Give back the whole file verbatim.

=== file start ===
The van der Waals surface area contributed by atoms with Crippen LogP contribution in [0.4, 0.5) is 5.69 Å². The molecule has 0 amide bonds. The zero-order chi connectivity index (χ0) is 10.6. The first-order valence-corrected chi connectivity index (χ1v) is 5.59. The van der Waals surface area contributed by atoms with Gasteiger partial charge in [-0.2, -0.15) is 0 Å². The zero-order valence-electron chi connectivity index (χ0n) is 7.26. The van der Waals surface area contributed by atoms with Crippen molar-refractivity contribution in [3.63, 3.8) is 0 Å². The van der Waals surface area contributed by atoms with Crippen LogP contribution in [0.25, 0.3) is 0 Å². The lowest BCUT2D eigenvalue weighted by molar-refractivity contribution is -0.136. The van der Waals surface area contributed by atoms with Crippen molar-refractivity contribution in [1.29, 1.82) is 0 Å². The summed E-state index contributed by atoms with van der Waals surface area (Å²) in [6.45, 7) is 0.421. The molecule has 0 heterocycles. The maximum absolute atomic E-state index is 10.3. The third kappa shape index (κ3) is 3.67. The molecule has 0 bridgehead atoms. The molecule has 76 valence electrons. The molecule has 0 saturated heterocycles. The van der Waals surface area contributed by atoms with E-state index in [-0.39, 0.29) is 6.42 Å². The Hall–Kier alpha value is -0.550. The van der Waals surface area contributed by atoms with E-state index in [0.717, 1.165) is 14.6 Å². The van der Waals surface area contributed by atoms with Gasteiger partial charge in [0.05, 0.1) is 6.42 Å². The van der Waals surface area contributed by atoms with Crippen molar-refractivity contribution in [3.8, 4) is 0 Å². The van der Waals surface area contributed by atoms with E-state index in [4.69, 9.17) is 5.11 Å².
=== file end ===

The van der Waals surface area contributed by atoms with Crippen LogP contribution in [0.4, 0.5) is 5.69 Å². The molecule has 0 amide bonds. The zero-order chi connectivity index (χ0) is 10.6. The first-order valence-corrected chi connectivity index (χ1v) is 5.59. The van der Waals surface area contributed by atoms with Gasteiger partial charge in [-0.2, -0.15) is 0 Å². The zero-order valence-electron chi connectivity index (χ0n) is 7.26. The van der Waals surface area contributed by atoms with Crippen molar-refractivity contribution in [3.63, 3.8) is 0 Å². The van der Waals surface area contributed by atoms with Crippen LogP contribution in [0.25, 0.3) is 0 Å². The lowest BCUT2D eigenvalue weighted by molar-refractivity contribution is -0.136. The van der Waals surface area contributed by atoms with Crippen molar-refractivity contribution in [1.29, 1.82) is 0 Å². The summed E-state index contributed by atoms with van der Waals surface area (Å²) in [6.45, 7) is 0.421. The molecule has 0 heterocycles. The maximum absolute atomic E-state index is 10.3. The third kappa shape index (κ3) is 3.67. The molecule has 0 bridgehead atoms. The molecule has 76 valence electrons. The molecule has 0 saturated heterocycles. The van der Waals surface area contributed by atoms with E-state index in [-0.39, 0.29) is 6.42 Å². The Hall–Kier alpha value is -0.550. The van der Waals surface area contributed by atoms with E-state index in [0.717, 1.165) is 14.6 Å². The van der Waals surface area contributed by atoms with Gasteiger partial charge in [0.05, 0.1) is 6.42 Å². The van der Waals surface area contributed by atoms with Crippen molar-refractivity contribution in [3.8, 4) is 0 Å². The van der Waals surface area contributed by atoms with E-state index in [4.69, 9.17) is 5.11 Å².